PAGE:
Friday, April 10, 2020

Albums of Influence: Call of the West by Wall of Voodoo

Wall of Voodoo and Stan Ridgway taught me how the limitations and tropes of genre and pulp can provide palettes, fuel, and launching pads for art.

I first heard Wall of Voodoo on the "Urgh! A Music War" compilation, but it was either Steve Huybrechts or Rich Wagner who played me a rare 12" single that including a remix of their cover of "Ring of Fire" and had a live medley of themes from "The Good, The Bad and The Ugly" and "Hang 'Em High".

Wall of Voodoo had an immediately identifiable sonic palette. The beats were provided by a rickety, ancient drum machine (a Kalamzoo Rhythm Ace) supplemented by a live drummer playing temple blocks and other odd percussion. The guitar player used a Flying V, but instead of busting out metal riffs, he plucked out clean twang that would have made Duane Eddy envious. Old organs and primitive synthesizers played 5th intervals. And all topped by the distinctive voice (my wife can't stand it!) and lyrics of Stan Ridgway.

The music was pop, but clearly informed by Ennio Morricone as much as anything. Their first EP had some weird instrumentals clearly referencing film soundtracks -- the band itself had started when Ridgway was trying to compose film music. Their songs had some of the sharp angles of  Californian late punk and early new wave, but also suggested sweeping desert vistas. It swapped punk's aggression for cowboy swagger.

They also had a distinctive and clear visual identity, with great, evocative album art. All the pieces fit together -- the sound, the lyrics, the images. Total and complete art.

I was sold.

By the time on board, they had 2 albums out on I.R.S., the coolest of the cool labels. The first one I picked up was their second album, "Call of the West".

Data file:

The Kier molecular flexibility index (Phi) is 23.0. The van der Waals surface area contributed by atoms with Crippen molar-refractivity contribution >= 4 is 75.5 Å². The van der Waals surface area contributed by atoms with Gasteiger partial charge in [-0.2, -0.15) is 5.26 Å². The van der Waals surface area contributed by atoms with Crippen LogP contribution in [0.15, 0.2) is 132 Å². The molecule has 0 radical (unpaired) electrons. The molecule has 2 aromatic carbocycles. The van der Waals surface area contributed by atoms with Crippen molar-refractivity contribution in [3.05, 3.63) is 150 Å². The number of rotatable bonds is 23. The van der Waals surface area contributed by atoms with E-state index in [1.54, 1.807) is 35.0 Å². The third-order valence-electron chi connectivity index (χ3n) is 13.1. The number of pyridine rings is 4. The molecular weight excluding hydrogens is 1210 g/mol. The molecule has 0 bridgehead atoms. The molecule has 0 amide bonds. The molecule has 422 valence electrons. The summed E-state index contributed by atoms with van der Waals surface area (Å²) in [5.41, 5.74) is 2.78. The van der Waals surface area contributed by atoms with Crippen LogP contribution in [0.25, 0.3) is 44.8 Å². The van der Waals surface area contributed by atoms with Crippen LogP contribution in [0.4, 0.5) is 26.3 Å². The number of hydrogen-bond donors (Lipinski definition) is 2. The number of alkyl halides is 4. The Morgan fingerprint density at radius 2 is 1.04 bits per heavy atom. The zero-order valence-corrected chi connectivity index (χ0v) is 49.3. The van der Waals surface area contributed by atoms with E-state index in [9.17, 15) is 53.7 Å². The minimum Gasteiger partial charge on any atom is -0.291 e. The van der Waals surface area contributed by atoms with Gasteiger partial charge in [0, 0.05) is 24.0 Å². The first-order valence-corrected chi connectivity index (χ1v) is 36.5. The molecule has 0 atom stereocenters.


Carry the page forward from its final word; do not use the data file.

The album kicks off with "Tomorrow", which lays out the band's hooky and quirky sound. The lyrics are about a guy who keeps putting things off until tomorrow, and then there's a nuclear war. Other songs on the album document heartbreak and the emptiness of modern society, all seen through the strange prism of Ridgway's pulp-influenced writing.

The entire album is great, with hooky, memorable songs front to back. Perhaps the best song is the title track, which spins Wall of Voodoo's sound into a towering epic.

The big hit single was "Mexican Radio", which has all of the band's signature elements but swaps subtlety and emotion for a poppy sugar rush. It got radio airplay, and courtesy of a video weird enough to accompany the song and band, MTV play, too. It's a great combination, but unfortunately cemented the band's public image as a goofy one-hit wonder, and overlooked their darker and more interesting work. 

Of course that success ruined the band. After playing the legendary US Festival, Ridgway left the band for a solo career. The band continued on with new singer Andy Prieboy, but the magic was gone, and the band faded away after one strong song ("Far Side of Crazy", which doesn't sound like Wall of Voodoo at all), and three more largely unremarkable albums.

Perhaps it is for the best. While the band's early sound was distinctive, it was quite limiting. Ridgway took his unique voice and vision and continued to refine and expand it.

Ridgway's solo career kicked off with a brilliant collaboration with Stewart Copeland -- "Don't Box Me In" for the movie "Rumble Fish". Ridgway made a pile of solid solo records with great (if more conventional) self-production, and lyrics that were miniature movies or short stories.

He had minor college radio hits with "Camouflage" and "Drive She Said" from his first solo album "The Big Heat". His second album, "Mosquitos", had "Goin' Southbound" and "Lonely Town". He went on to write some records for kids and do film scoring. 

Wall of Voodoo's first album, "Dark Continent", is just as good, but slightly darker and rawer.

Wall of Voodoo also made me start a band. In college, on a break from my "real" band, some friends and I wanted to do something fun. So we fused Chris Isaak with Wall of Voodoo. Drum machines, twangy guitars, western tropes. 

It was something both goofy and beautiful, funny and sad. Wall of Voodoo illustrated how a band could embrace all of that. Their music was ridiculous, but also transcendant. 

Thank you, "Call of the West".

[This post was partially motivated by Alex Patsavas' piece on NPR]


Stewart Copeland and Stan Ridgway - "Don't Box Me In"

Stan Ridgway - "Drive, She Said"

Stan Ridgway - "Lonely Town"

Stan Ridgway - "The Big Heat"

Wall of Voodoo - "Tse Tse Fly [live]"

1 comment:

Erin said...

You've inspired me to put this album on while I cook lunch.